Dementia is estimated to affect 850,000 people living in the UK today and according to the Alzheimer’s Society this figure is set to grow substantially over the next decade. While there is currently no cure, there are a number of different therapies that have been shown to help slow or ease symptoms, and to improve the wellbeing of someone living with the condition.
Here, Admiral Nurse Rikki Lorenti takes a closer look at one such therapy – Cognitive Stimulation Therapy (CST) – and explain more about it and the benefits it can bring.
“Dementia can be a devastating disease,” commented Rikki “and when it comes to care provision and treatment options, it is important for families to know what their options are. Care needs will vary greatly from one individual to another, and as dementia is a progressive disease they will also change as time goes by, so different therapies may work better at different stages.
“CST is one form of therapy that has been shown to benefit people with dementia in a number of ways. It is now recommended that anyone with mild to moderate dementia takes part in CST sessions.”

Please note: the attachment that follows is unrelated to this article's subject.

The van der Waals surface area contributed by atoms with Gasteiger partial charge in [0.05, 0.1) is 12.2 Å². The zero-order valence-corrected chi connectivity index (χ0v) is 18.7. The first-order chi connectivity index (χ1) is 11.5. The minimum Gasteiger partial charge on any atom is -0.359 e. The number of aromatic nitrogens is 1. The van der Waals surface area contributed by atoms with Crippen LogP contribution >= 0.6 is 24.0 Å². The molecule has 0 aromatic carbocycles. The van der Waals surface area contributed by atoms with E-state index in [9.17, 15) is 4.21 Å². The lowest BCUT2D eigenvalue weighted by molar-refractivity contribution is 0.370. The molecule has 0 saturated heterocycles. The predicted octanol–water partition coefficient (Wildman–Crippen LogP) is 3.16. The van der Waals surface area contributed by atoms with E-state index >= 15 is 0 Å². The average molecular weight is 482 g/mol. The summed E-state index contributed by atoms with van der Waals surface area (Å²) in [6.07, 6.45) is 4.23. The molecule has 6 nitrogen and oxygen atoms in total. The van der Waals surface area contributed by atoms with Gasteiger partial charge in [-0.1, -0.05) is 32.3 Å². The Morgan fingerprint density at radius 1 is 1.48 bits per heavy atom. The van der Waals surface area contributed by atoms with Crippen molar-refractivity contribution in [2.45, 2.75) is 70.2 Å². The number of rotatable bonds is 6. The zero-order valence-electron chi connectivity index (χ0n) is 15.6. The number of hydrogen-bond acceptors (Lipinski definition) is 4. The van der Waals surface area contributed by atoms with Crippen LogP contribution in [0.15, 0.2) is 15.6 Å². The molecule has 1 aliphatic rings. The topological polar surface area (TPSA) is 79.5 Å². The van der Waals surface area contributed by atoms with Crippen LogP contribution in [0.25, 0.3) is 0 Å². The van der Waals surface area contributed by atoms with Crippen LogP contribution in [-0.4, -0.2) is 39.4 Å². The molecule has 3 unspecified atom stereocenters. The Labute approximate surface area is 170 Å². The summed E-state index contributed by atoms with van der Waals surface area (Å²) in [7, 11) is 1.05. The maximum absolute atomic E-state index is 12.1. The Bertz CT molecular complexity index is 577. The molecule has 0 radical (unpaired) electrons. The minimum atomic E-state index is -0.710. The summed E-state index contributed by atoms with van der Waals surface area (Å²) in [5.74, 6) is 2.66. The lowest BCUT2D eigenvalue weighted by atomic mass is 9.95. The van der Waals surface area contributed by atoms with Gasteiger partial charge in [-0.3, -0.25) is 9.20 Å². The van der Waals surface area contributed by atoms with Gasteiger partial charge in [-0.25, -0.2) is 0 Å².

Here Rikki explains more about CST, how it works and the benefits it can bring for those with dementia.
CST is a form of treatment that involves an individual with dementia taking part in a programme of activities and exercises that are designed to improve memory and communication skills. The activities themselves are based on day-to-day interests, as well as reminiscence and information that relates to the current time and place. CST can be done in a group setting, or at home with a carer. Group CST treatment usually involves 14 or more sessions that are typically run twice weekly.
The National Institute of Health and Clinical Excellence (NICE) recommends CST for all individuals in the mild to moderate stages of dementia.
Trials have shown CST can lead to significant benefits in people’s cognitive functioning. The effects of CST have been found to be as effective as some anti-dementia drugs. They also show that those who make the biggest improvement undergo both CST and drug treatment.
CST can benefit language in particular. It can also help improve mood, confidence and concentration.
For more information about CST, watch this video of Dr Aimee Spector, Senior Lecturer in Clinical Psychology at University College London, discussing the benefits of CST for people with dementia.
If you have a question about dementia, call the specialist team here at SweetTree on 020 7624 9944 for an informal chat.